February 20, 2016


Future Black History Month: Issa Rae's YouTube-to-HBO Success

Mark Davis/BET/Getty Images for BET
Mark Davis/BET/Getty Images for BET

This year, we’re celebrating an extended Black History Month by highlighting a variety of rising forces who are creating history before our very eyes. As the creator/star/writer of the celebrated online series The Misadventures of Awkward Black Girl, Issa Rae has walked a steady line from URL to IRL stardom. Her show premiered in 2011 and ran for two years, totaling 25 episodes and earning her more than 208,000 YouTube subscribers to date. In 2012, she made Forbes30 Under 30 list for entertainers.

More recently, HBO bought Rae's Insecure, a series where she and Yvonne Orji live through "uncomfortable experiences and racy tribulations." Days before this year's Super Bowl, Rae launched Fruit, a 10-part podcast drama told from the point of view of a fictional football player exploring and struggling with his sexuality. “All these alpha-male sports just don’t allow for masculine gay men," Rae told the Guardian. "And masculinity itself is just [so] fragile that I always found it interesting to explore in the sports world."

Unstoppable-ness established yet? No? How about this: A year ago Rae published an essay collection with a familiar name: The Misadventures of Awkward Black Girl. In it she nakedly laments Hollywood's alarmingly frequent depiction of the "extremely tragic black woman, or the magic helpless Negro, or the many black men in dresses." A couple pages later she goes on:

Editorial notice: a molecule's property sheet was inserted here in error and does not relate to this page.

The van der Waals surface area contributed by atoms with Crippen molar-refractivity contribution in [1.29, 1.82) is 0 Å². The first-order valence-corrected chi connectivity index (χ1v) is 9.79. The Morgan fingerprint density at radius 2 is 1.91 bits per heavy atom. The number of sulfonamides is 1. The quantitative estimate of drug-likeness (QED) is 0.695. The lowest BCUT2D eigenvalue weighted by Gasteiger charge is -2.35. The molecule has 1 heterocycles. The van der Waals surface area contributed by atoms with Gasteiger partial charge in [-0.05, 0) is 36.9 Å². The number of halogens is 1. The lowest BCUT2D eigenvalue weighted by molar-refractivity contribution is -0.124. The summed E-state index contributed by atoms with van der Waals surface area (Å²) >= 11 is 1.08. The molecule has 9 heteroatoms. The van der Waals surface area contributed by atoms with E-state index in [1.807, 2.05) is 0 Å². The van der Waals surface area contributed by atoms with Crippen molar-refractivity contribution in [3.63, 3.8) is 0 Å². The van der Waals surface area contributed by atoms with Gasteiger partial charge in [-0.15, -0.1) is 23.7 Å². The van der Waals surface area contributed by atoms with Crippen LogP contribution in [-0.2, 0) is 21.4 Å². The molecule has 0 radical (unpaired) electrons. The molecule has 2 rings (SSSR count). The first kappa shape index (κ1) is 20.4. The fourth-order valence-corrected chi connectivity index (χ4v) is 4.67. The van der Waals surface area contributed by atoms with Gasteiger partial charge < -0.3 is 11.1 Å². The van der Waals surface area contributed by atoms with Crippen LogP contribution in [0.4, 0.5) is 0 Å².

"...I grew angry, resentful, and impatient. How hard is it to portray a three-dimensional woman of color on television or in film? I’m surrounded by them. They’re my friends. I talk to them every day. How come Hollywood won’t acknowledge us? Are we a joke to them?’’

Rae's got talented folks at her back. Insecure was co-created by Comedy Central's The Nightly Show host Larry Wilmore. The pilot is directed by Melina Matsoukas, a music video vet who just did Beyoncé's essential "Formation" video as well as almost a dozen previous Bey vids including "Pretty Hurts," "Diva" and "Upgrade U." (Visuals for WhitneyJ.LoCiaraRihannaMissyGaga and Solange, too. Whoa.) Rae and Shonda Rhimes also worked together on an ill-fated ABC comedy pilot.

Rae maintains an honest, hilarious, motivational and thought-provoking social media presence, giving prospective fans a great entry point into her singular point-of-view and talents. A few recent faves of ours:

The caption on that last one? "Because it's Black History Month. #PositiveAffirmations #InsecureWriters."